Sidney got out of his car and walked, as instructed, to the rear of his vehicle. Detective Musgrave asked Sidney if he could pat him down because, he testified, Sidney was wearing "very bulky" clothing and a hooded sweatshirt. Sidney consented to the pat down. Detective Musgrave patted Sidney down for weapons and noticed a large bulge in his front left pants pocket. At the hearing on the motion to suppress, Detective Musgrave testified that he "determine[d] that it was like a cellophane-type bag" that he recognized as "contraband."

After patting him down, Detective Musgrave asked Sidney what was in his pocket, and Sidney's demeanor "immediately shifted." According to the detective, Sidney asked "why is this necessary?," his voice "started to crack," he "started breathing heavily[, ] and then actually started backing away." Sidney then took several steps backward, towards the driver's side of his own vehicle, and Detective Musgrave attempted to coax him back towards his patrol car. By this point, another officer, Deputy Bisman arrived at the scene, and the two officers tried to get Sidney to comply with their requests to return to the rear of the vehicle.

According to Detective Musgrave, Sidney then "pulled away from [the officers] and actually pushed off of his vehicle" and fled around the front of the Sentra, over the guardrail towards the nearby wooded area. During the ensuing pursuit, Detective Musgrave noticed Sidney reaching into the same pocket where he had previously felt the bag. Detective Musgrave testified that, because Sidney was "actively resisting … arrest" and was "trying to … flee the location," he drew his taser and "ended up deploying it into Mr. Sidney's back." Sidney was placed under arrest and a subsequent search of the nearby area, assisted by a K-9 unit, resulted in the recovery of a clear plastic bag.2 A video of the encounter, recorded from Detective Musgrave's vehicle, was admitted into evidence and played for the court during the motions hearing.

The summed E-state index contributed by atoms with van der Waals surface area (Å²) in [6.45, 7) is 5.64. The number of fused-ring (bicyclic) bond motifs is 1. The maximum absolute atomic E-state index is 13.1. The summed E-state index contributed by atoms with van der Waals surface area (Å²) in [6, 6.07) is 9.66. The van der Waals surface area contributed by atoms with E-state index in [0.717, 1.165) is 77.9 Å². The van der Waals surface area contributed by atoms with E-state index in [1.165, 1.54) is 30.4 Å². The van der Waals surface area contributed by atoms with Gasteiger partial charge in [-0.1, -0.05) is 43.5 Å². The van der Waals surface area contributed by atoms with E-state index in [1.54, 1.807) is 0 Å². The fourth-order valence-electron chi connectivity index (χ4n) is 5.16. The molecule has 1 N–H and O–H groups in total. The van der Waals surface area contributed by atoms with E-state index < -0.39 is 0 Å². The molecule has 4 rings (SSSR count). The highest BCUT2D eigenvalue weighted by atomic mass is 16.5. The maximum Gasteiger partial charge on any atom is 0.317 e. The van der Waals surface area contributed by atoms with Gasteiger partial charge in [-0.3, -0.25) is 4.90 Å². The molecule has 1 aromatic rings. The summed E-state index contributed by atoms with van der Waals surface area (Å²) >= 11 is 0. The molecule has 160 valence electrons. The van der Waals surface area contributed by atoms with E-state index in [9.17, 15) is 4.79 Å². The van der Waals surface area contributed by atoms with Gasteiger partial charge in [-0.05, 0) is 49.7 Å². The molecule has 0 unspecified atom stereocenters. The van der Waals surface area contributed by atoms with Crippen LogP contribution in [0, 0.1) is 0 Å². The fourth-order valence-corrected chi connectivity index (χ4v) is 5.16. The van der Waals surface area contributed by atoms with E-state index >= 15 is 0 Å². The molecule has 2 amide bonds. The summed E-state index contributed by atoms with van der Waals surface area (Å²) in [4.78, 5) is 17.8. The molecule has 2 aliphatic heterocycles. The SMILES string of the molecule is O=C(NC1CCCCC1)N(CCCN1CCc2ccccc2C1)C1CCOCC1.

On cross-examination, Detective Musgrave stated that, when he first approached Sidney's vehicle at the beginning of the encounter, Sidney was polite, did not show any signs of nervousness, and did not make any furtive movements. Detective Musgrave then confirmed that he did not return Sidney's license and registration or issue the written warnings after he ran the license, vehicle registration, and warrant checks. Instead, Detective Musgrave asked Sidney to exit his vehicle and testified that he was going to verbally explain the potential penalties associated with the written warnings.

In his testimony, Detective Musgrave claimed that, at the point he asked Sidney to exit his vehicle, the traffic stop was not complete. He testified to his opinion that Sidney was not free to leave because he had not issued the warnings or explained those documents. Detective Musgrave also confirmed that at the time of the incident, he and Deputy Bisman were in uniform and were armed. The detective also maintained that Sidney consented to the pat down, despite the fact that he could not leave. With respect to the frisk itself, Detective Musgrave agreed that the bulge did not feel like a weapon, only a plastic bag.